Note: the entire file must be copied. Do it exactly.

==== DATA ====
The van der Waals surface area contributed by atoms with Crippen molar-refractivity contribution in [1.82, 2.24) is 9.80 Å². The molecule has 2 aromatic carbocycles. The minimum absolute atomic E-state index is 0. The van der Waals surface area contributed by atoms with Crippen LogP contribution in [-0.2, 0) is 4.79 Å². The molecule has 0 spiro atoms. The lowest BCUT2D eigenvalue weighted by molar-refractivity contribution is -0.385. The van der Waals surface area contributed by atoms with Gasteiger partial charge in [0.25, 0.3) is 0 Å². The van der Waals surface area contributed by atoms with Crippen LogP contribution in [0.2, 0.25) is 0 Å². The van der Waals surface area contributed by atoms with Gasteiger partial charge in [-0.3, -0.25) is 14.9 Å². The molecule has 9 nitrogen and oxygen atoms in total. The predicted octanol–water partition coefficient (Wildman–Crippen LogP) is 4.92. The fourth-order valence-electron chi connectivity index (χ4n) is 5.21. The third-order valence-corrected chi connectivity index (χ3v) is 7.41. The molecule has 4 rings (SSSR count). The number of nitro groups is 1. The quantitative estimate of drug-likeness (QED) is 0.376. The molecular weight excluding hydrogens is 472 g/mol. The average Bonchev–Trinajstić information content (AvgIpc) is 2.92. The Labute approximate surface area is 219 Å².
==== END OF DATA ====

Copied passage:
The van der Waals surface area contributed by atoms with Crippen molar-refractivity contribution in [1.82, 2.24) is 9.80 Å². The molecule has 2 aromatic carbocycles. The minimum absolute atomic E-state index is 0. The van der Waals surface area contributed by atoms with Crippen LogP contribution in [-0.2, 0) is 4.79 Å². The molecule has 0 spiro atoms. The lowest BCUT2D eigenvalue weighted by molar-refractivity contribution is -0.385. The van der Waals surface area contributed by atoms with Gasteiger partial charge in [0.25, 0.3) is 0 Å². The van der Waals surface area contributed by atoms with Crippen LogP contribution in [0.2, 0.25) is 0 Å². The van der Waals surface area contributed by atoms with Gasteiger partial charge in [-0.3, -0.25) is 14.9 Å². The molecule has 9 nitrogen and oxygen atoms in total. The predicted octanol–water partition coefficient (Wildman–Crippen LogP) is 4.92. The fourth-order valence-electron chi connectivity index (χ4n) is 5.21. The third-order valence-corrected chi connectivity index (χ3v) is 7.41. The molecule has 4 rings (SSSR count). The number of nitro groups is 1. The quantitative estimate of drug-likeness (QED) is 0.376. The molecular weight excluding hydrogens is 472 g/mol. The average Bonchev–Trinajstić information content (AvgIpc) is 2.92. The Labute approximate surface area is 219 Å².